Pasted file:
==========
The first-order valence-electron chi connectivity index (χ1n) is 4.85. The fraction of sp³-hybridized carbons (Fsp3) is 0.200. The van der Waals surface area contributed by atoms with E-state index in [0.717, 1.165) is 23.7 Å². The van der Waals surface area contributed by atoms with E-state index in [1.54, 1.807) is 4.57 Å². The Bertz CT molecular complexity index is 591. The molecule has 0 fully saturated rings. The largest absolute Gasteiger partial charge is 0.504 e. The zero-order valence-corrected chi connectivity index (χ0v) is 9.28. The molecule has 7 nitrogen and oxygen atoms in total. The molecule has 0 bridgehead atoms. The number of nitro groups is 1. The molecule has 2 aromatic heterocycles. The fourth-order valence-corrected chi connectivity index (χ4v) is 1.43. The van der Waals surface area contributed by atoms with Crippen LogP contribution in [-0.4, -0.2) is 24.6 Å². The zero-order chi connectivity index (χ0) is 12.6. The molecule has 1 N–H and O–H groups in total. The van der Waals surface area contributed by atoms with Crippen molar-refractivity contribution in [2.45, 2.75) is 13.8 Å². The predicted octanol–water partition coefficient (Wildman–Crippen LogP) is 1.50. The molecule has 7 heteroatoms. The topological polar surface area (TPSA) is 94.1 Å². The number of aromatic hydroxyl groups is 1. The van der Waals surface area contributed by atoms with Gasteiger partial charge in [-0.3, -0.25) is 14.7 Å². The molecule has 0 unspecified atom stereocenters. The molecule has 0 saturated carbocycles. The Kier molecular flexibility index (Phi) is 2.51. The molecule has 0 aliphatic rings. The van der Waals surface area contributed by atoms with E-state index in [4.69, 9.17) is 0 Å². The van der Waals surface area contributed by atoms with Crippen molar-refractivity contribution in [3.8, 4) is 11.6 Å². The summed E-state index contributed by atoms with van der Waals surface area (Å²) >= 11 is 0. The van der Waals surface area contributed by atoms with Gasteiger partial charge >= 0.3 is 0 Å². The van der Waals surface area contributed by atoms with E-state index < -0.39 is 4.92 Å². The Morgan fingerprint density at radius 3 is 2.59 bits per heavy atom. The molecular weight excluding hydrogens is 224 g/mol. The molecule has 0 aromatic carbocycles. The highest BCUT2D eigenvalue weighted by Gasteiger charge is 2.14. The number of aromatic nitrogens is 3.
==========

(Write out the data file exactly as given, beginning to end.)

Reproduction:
The first-order valence-electron chi connectivity index (χ1n) is 4.85. The fraction of sp³-hybridized carbons (Fsp3) is 0.200. The van der Waals surface area contributed by atoms with E-state index in [0.717, 1.165) is 23.7 Å². The van der Waals surface area contributed by atoms with E-state index in [1.54, 1.807) is 4.57 Å². The Bertz CT molecular complexity index is 591. The molecule has 0 fully saturated rings. The largest absolute Gasteiger partial charge is 0.504 e. The zero-order valence-corrected chi connectivity index (χ0v) is 9.28. The molecule has 7 nitrogen and oxygen atoms in total. The molecule has 0 bridgehead atoms. The number of nitro groups is 1. The molecule has 2 aromatic heterocycles. The fourth-order valence-corrected chi connectivity index (χ4v) is 1.43. The van der Waals surface area contributed by atoms with Crippen LogP contribution in [-0.4, -0.2) is 24.6 Å². The zero-order chi connectivity index (χ0) is 12.6. The molecule has 1 N–H and O–H groups in total. The van der Waals surface area contributed by atoms with Crippen molar-refractivity contribution in [2.45, 2.75) is 13.8 Å². The predicted octanol–water partition coefficient (Wildman–Crippen LogP) is 1.50. The molecule has 7 heteroatoms. The topological polar surface area (TPSA) is 94.1 Å². The number of aromatic hydroxyl groups is 1. The van der Waals surface area contributed by atoms with Gasteiger partial charge in [-0.3, -0.25) is 14.7 Å². The molecule has 0 unspecified atom stereocenters. The molecule has 0 saturated carbocycles. The Kier molecular flexibility index (Phi) is 2.51. The molecule has 0 aliphatic rings. The van der Waals surface area contributed by atoms with E-state index in [4.69, 9.17) is 0 Å². The van der Waals surface area contributed by atoms with Crippen molar-refractivity contribution in [3.8, 4) is 11.6 Å². The summed E-state index contributed by atoms with van der Waals surface area (Å²) >= 11 is 0. The van der Waals surface area contributed by atoms with Gasteiger partial charge >= 0.3 is 0 Å². The van der Waals surface area contributed by atoms with E-state index < -0.39 is 4.92 Å². The Morgan fingerprint density at radius 3 is 2.59 bits per heavy atom. The molecular weight excluding hydrogens is 224 g/mol. The molecule has 0 aromatic carbocycles. The highest BCUT2D eigenvalue weighted by Gasteiger charge is 2.14. The number of aromatic nitrogens is 3.